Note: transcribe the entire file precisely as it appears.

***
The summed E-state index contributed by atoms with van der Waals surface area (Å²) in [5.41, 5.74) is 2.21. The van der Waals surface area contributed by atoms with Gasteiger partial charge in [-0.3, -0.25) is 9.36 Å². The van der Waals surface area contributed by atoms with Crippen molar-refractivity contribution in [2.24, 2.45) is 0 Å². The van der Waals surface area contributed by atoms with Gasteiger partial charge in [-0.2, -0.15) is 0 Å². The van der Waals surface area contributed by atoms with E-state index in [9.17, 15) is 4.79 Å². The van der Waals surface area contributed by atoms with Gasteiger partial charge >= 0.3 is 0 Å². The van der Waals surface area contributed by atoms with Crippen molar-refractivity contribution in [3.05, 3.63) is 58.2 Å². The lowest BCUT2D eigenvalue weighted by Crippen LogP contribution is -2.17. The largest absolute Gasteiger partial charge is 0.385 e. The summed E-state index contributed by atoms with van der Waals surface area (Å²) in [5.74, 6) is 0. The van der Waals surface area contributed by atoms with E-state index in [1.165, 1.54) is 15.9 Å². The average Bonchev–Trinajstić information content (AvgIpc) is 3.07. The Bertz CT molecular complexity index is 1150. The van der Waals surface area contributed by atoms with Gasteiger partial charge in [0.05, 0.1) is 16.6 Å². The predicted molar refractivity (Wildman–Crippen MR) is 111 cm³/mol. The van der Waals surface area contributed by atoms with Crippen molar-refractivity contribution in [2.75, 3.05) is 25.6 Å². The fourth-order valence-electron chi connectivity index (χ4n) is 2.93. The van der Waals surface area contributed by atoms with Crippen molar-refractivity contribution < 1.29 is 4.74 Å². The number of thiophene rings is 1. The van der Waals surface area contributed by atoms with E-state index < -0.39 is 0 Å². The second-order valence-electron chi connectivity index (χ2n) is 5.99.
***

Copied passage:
The summed E-state index contributed by atoms with van der Waals surface area (Å²) in [5.41, 5.74) is 2.21. The van der Waals surface area contributed by atoms with Gasteiger partial charge in [-0.3, -0.25) is 9.36 Å². The van der Waals surface area contributed by atoms with Crippen molar-refractivity contribution in [2.24, 2.45) is 0 Å². The van der Waals surface area contributed by atoms with Gasteiger partial charge in [-0.2, -0.15) is 0 Å². The van der Waals surface area contributed by atoms with E-state index in [9.17, 15) is 4.79 Å². The van der Waals surface area contributed by atoms with Gasteiger partial charge >= 0.3 is 0 Å². The van der Waals surface area contributed by atoms with Crippen molar-refractivity contribution in [3.05, 3.63) is 58.2 Å². The lowest BCUT2D eigenvalue weighted by Crippen LogP contribution is -2.17. The largest absolute Gasteiger partial charge is 0.385 e. The summed E-state index contributed by atoms with van der Waals surface area (Å²) in [5.74, 6) is 0. The van der Waals surface area contributed by atoms with E-state index in [1.165, 1.54) is 15.9 Å². The average Bonchev–Trinajstić information content (AvgIpc) is 3.07. The Bertz CT molecular complexity index is 1150. The van der Waals surface area contributed by atoms with Gasteiger partial charge in [0.05, 0.1) is 16.6 Å². The predicted molar refractivity (Wildman–Crippen MR) is 111 cm³/mol. The van der Waals surface area contributed by atoms with Crippen molar-refractivity contribution in [2.75, 3.05) is 25.6 Å². The fourth-order valence-electron chi connectivity index (χ4n) is 2.93. The van der Waals surface area contributed by atoms with Crippen molar-refractivity contribution < 1.29 is 4.74 Å². The number of thiophene rings is 1. The van der Waals surface area contributed by atoms with E-state index < -0.39 is 0 Å². The second-order valence-electron chi connectivity index (χ2n) is 5.99.